In my previous post, I suggested that PKI might be the answer to securing the Internet of Things (IoT) - it's an established standard and offers the authentication, encryption, and data integrity needed to secure the connections and communication between devices. While PKI does seem like a great fit, the massive and diverse nature of IoT deployments brings a slew of new considerations to the table regarding how to actually implement PKI. Let's take a look at some of the big ones.
Diversity of Devices
When we look at the IoT on a whole, one of the distinguishing features is the diversity of devices. Just as we’ve seen a huge diversification of mobile devices, we’ll see an even greater trend with IoT devices. Each will be more tailored to specific use cases with different specifications and capabilities. If we compare use cases between traditional PKI and IoT PKI, we’ll see a serious divergence. Traditional PKI implementations tend to have common themes (e.g., issuing certificates to users for portal access, SSL certificates for internal or public-facing servers), but it's likely every use case in the IoT could be a different nut to crack.
Within these scenarios, you’ll need to consider both the device’s connectivity and resources, and how these map to the requirements or features you want from a PKI. Many devices and environments will be constrained. For example, the RAM, storage, or CPU of the devices might be really limited. This can prevent you from leveraging traditional PKI features. Instead you’d be forced to explore a feature subset or alternative to meet your needs.
One of the bigger shifts compared to traditional PKI are the trust models needed to support your ecosystem. For example, between what actors or elements in your environment does trust need to be established? Is this an open ecosystem, where users and devices might be deciding to join on their own, and are not owned or controlled by you? Or is this a closed ecosystem where you control or have authority over all actors in it?
Given those considerations, how will you embed, bootstrap, or build trust between these entities in your system? The answers to these questions may drive you to some unique or not-standard PKI deployment scenarios.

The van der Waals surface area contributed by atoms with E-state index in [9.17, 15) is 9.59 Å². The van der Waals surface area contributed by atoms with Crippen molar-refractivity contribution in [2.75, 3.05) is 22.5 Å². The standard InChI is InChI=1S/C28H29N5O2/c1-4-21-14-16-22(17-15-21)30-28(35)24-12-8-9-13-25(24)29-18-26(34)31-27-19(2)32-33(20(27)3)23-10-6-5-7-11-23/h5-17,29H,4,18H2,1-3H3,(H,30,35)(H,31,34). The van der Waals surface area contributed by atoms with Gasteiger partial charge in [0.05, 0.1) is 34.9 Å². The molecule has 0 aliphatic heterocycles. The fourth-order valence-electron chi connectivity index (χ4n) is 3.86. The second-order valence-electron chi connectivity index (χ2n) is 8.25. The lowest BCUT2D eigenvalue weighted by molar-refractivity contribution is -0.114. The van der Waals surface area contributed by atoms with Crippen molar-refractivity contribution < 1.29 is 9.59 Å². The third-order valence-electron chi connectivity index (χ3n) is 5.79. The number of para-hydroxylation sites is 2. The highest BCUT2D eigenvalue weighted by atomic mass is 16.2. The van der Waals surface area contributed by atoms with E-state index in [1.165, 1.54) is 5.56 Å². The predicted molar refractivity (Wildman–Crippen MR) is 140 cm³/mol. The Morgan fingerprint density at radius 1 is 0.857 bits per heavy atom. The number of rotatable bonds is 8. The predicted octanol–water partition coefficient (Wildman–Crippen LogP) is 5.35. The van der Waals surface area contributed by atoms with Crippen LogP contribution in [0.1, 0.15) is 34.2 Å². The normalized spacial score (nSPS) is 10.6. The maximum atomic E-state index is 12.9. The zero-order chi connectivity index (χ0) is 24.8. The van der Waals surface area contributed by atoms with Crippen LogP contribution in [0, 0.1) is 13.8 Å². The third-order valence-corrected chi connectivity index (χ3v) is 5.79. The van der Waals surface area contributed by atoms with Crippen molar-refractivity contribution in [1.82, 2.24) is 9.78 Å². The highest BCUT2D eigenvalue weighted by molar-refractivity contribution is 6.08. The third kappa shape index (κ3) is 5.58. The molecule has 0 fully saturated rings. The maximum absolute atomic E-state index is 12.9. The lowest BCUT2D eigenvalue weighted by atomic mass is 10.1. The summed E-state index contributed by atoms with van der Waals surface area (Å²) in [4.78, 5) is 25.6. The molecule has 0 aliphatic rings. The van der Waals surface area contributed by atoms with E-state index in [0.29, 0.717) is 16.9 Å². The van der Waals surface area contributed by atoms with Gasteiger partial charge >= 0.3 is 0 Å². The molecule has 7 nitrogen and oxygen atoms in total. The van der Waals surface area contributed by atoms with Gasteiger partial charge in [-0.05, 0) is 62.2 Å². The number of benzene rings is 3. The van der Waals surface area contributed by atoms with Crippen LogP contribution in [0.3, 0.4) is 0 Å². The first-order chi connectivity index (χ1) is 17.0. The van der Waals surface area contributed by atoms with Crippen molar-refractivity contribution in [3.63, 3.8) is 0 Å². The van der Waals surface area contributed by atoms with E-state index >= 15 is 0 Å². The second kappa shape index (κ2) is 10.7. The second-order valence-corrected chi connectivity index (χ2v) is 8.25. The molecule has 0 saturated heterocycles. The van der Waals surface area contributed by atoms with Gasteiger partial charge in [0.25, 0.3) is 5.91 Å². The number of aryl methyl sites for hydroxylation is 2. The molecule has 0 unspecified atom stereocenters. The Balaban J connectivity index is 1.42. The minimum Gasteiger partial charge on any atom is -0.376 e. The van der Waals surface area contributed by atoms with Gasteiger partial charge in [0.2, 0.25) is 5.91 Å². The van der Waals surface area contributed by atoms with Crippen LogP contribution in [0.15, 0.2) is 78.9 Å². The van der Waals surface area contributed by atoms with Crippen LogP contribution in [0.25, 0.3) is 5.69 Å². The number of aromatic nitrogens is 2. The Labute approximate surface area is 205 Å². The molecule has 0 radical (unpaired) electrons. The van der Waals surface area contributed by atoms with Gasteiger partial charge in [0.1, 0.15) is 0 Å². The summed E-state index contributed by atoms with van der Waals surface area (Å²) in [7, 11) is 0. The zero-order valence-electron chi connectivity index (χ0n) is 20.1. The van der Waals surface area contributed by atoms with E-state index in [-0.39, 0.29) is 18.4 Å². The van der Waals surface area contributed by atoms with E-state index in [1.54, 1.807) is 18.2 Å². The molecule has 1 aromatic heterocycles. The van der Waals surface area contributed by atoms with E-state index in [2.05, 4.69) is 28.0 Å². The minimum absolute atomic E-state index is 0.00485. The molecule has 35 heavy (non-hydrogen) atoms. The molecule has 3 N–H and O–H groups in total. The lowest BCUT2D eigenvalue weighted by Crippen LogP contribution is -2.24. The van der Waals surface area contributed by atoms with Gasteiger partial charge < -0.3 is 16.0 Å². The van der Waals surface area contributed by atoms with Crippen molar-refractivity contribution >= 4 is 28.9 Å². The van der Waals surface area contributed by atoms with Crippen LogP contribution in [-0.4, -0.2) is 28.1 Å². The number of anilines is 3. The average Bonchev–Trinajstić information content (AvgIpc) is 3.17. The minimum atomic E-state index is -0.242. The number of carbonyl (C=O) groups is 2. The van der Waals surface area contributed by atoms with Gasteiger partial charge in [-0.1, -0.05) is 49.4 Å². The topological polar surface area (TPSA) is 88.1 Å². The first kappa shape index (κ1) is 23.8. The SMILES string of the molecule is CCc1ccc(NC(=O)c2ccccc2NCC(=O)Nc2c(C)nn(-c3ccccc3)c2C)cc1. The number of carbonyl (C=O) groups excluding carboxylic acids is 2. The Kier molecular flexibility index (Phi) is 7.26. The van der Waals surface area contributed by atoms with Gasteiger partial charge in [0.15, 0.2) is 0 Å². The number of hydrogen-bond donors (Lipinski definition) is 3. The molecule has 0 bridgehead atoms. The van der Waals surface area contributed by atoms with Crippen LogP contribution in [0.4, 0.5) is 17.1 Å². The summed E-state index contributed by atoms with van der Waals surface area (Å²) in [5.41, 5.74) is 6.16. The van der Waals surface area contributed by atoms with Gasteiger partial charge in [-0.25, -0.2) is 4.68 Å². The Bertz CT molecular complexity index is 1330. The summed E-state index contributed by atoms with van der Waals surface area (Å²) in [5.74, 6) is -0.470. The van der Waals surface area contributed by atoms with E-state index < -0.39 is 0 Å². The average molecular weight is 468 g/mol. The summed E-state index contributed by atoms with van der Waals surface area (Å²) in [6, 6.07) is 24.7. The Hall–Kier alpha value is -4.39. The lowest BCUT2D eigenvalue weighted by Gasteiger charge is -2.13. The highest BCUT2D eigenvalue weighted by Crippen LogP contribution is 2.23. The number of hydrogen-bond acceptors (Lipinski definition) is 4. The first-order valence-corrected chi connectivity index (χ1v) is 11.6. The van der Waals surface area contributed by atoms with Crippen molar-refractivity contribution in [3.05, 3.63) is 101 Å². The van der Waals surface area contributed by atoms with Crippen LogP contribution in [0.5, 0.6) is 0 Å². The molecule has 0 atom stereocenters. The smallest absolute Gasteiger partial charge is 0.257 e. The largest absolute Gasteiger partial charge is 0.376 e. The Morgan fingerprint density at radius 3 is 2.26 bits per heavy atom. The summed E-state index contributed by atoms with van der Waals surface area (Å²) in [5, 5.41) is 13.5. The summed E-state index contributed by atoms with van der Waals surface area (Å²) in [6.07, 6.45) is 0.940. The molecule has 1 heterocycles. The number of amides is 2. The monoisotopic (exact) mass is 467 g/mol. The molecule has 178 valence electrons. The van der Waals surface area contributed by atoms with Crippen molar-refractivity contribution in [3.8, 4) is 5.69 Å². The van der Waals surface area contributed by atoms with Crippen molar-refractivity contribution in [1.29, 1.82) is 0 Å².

Size, Scale, and Scope of your Ecosystem
Now onto one of the most common themes of any IoT discussion – which is the massive size and scope of potential ecosystems. These are absolutely essential considerations, as traditional PKI has operated on orders of magnitude lower than these new IoT scenarios, and you’re going to need to find a CA infrastructure that can match your needs.
In addition to the raw number of devices you’ll be working with, how do the use case requirements in your ecosystem impact this CA infrastructure? Also, based on the type and constraints of the devices, where and how will you be provisioning them? How does that drive the performance and capacity needs of your security solutions?
Lifecycle Management Across Device and Cloud
Lifecycle management of keys and certificates now requires a combined analysis of device capabilities, the supporting cloud services, and PKI capabilities. This analysis will drive your requirements for how you will manage and track certificates through the lifecycle. Also, what is the lifespan of the devices you’re working with? Can they be updated after manufacturing or initial deployment?
Based on these questions, you’ll need to consider what the technical interface requirements are for your end devices -- Are they going to consume PKI services through an intermediate system or are you looking to have devices obtain certificates directly from CA services?
Additionally, as many IoT deployments are external customer facing, are there drivers motivating an alignment of cost and revenue models? If you’re going with managed services, can your provider support flexible pricing models that match your business case?
It's true that PKI can be a great solution for your IoT deployment, but the key takeaway here is that every deployment is going to have its own needs. I recommend you work with an IoT Certificate Authority (CA) that is flexible and can accommodate your business-driven environments. Try to avoid closed standards, and leverage known PKI best practices and existing technology where possible.